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A systematic review and narrative synthesis of physical activity referral schemes’ components



Physical activity referral schemes (PARS) are complex multicomponent interventions that represent a promising healthcare-based concept for physical activity (PA) promotion. This systematic review and narrative synthesis aimed to identify the constitutive components of PARS and provide an overview of their effectiveness.


Following a published protocol, we conducted a systematic search of PubMed, Scopus, Web of Science, CINAHL, ScienceDirect, SpringerLink, HTA, Wiley Online Library, SAGE Journals, Taylor & Francis, Google Scholar, OpenGrey, and CORE from 1990 to January 2023. We included experimental, quasi-experimental, and observational studies that targeted adults participating in PARS and reported PA outcomes, scheme uptake, or adherence rates. We performed an intervention components analysis using the PARS taxonomy to identify scheme components and extracted data related to uptake, adherence, and PA behavior change. We combined these to provide a narrative summary of PARS effectiveness.


We included 57 studies reporting on 36 PARS models from twelve countries. We identified 19 PARS components: a patient-centered approach, individualized content, behavior change theory and techniques, screening, brief advice, written materials, a written prescription, referral, baseline and exit consultation, counselling support session(s), PA sessions, education session(s), action for non-attendance, structured follow-up, a PA network, feedback for the referrer, and exit strategies/routes. The PARS models contained a mean of 7 ± 2.9 components (range = 2–13). Forty-five studies reported PA outcome data, 28 reported uptake, and 34 reported adherence rates. Of these, approximately two-thirds of studies reported a positive effect on participant PA levels, with a wide range of uptake (5.7–100.0%) and adherence rates (8.5–95.0%).


Physical activity referral scheme components are an important source of complexity. Despite the heterogeneous nature of scheme designs, our synthesis was able to identify 19 components. Further research is required to determine the influence of these components on PARS uptake, adherence, and PA behavior change. To facilitate this, researchers and scheme providers must report PARS designs in more detail. Process evaluations are also needed to examine implementation and increase our understanding of what components lead to which outcomes. This will facilitate future comparisons between PARS and enable the development of models to maximize impact.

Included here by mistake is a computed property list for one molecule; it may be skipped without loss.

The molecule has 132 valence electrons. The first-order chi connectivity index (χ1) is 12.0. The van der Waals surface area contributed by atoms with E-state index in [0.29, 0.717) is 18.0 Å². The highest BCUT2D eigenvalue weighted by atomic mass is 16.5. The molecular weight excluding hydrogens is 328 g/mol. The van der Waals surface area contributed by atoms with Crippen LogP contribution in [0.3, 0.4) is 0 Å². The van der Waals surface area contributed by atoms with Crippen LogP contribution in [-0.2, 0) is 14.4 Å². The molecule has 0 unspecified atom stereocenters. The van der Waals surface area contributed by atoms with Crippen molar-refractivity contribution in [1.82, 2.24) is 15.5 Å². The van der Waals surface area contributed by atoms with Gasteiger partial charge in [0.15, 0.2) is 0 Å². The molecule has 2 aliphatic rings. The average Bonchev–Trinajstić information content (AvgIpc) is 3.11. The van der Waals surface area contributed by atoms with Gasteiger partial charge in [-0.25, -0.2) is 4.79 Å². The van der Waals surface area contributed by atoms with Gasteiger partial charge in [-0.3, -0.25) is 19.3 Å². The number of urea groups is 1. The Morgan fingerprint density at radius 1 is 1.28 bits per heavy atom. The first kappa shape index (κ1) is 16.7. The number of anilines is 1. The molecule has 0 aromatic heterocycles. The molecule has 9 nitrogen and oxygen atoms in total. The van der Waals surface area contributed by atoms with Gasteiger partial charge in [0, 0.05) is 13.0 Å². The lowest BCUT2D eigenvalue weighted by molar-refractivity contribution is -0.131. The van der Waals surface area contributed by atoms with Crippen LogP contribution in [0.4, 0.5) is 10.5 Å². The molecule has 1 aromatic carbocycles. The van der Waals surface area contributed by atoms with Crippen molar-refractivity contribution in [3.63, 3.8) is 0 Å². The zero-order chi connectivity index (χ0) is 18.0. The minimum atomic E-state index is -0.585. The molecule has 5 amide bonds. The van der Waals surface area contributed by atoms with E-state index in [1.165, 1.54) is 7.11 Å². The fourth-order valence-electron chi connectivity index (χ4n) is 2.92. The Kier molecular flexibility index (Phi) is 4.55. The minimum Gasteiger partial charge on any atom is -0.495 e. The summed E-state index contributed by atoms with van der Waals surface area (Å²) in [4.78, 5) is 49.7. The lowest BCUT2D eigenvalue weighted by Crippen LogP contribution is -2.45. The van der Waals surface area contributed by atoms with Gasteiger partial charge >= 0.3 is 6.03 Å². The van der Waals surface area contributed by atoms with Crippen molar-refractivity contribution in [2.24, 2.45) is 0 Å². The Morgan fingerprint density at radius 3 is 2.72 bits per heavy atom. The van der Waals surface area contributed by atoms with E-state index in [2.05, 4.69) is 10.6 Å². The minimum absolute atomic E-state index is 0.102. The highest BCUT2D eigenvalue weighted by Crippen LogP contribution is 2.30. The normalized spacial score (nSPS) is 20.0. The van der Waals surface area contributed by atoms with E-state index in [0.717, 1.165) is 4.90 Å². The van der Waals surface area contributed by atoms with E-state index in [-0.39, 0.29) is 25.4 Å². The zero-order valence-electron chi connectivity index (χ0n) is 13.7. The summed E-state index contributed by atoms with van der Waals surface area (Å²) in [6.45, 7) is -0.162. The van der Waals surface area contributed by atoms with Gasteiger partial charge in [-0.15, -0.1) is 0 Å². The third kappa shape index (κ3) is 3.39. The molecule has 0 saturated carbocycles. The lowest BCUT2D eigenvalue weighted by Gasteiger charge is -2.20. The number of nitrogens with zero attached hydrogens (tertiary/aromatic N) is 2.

Chronic non-communicable diseases (NCDs) present a challenge to public health and modern healthcare systems [1]. Physical activity (PA) interventions offer a window of opportunity for NCD prevention and management, [2] particularly in primary care [3, 4]. This is because healthcare professionals are considered to be a credible source of information about the well-established health-enhancing benefits of PA [5]. In 2016, 39 billion outpatient healthcare visits were made globally [6], which, if utilized concurrently for PA promotion, might have reached an estimated 1.4 billion insufficiently inactive adults [7]. Physical activity healthcare interventions, such as brief advice and physical activity referral schemes (PARS), are considered viable approaches that enable healthcare professionals to encourage patients to be more active [4, 8, 9]. At the system level, PARS offer a practical way for healthcare professionals to harness the role of PA in reducing the burden of NCDs and help overcome fragmented efforts in PA promotion. At the individual level, referral schemes are suggested to improve not only PA of participants, but also their depression levels [10, 11], insulin sensitivity [12], body composition, and cardiometabolic risk factors [13]. Additionally, participants have reported a sense of belonging and social inclusion [14].

Physical activity referral schemes are widespread, complex interventions that involve the coordinated efforts of healthcare and exercise professionals in an individual’s journey to achieve PA behavior change. They are comparable to other healthcare referrals, which are defined as “the direction of an individual to the appropriate facility or specialist in a health system or network of service providers to address the relevant health needs” [4]. In PARS, individuals who have or are at risk of NCDs and have a health need in terms of insufficient PA are directed to appropriate PA specialists, facilities, or activities. These types of interventions offer an opportunity to break the ice between PA offers and inactive patients. As such, the World Health Organization advocates offering brief PA interventions, including referral pathways, in primary care to support PA behavior change [7]. Despite this endorsement, PARS have only demonstrated a modest impact on PA levels [15]. Current understanding of effectiveness is limited by the dominance of UK-based studies, which are characterized by high heterogeneity [16]. This has resulted in a lack of understanding about what works [17]. There is a need to better define different PARS models, so that reviews of evidence can distinguish between distinct designs (e.g., UK versus Swedish models). However, even with small individual-level effects, great benefits can be seen at the population level when interventions are disseminated at scale [18]. Thus, attention has been directed to embedding PARS into healthcare systems; for example, the European Physical Activity on Prescription model (EUPAP) project aims to establish the Swedish model in Belgium, Denmark, Germany, Italy, Lithuania, Malta, Portugal, Romania, and Spain [19].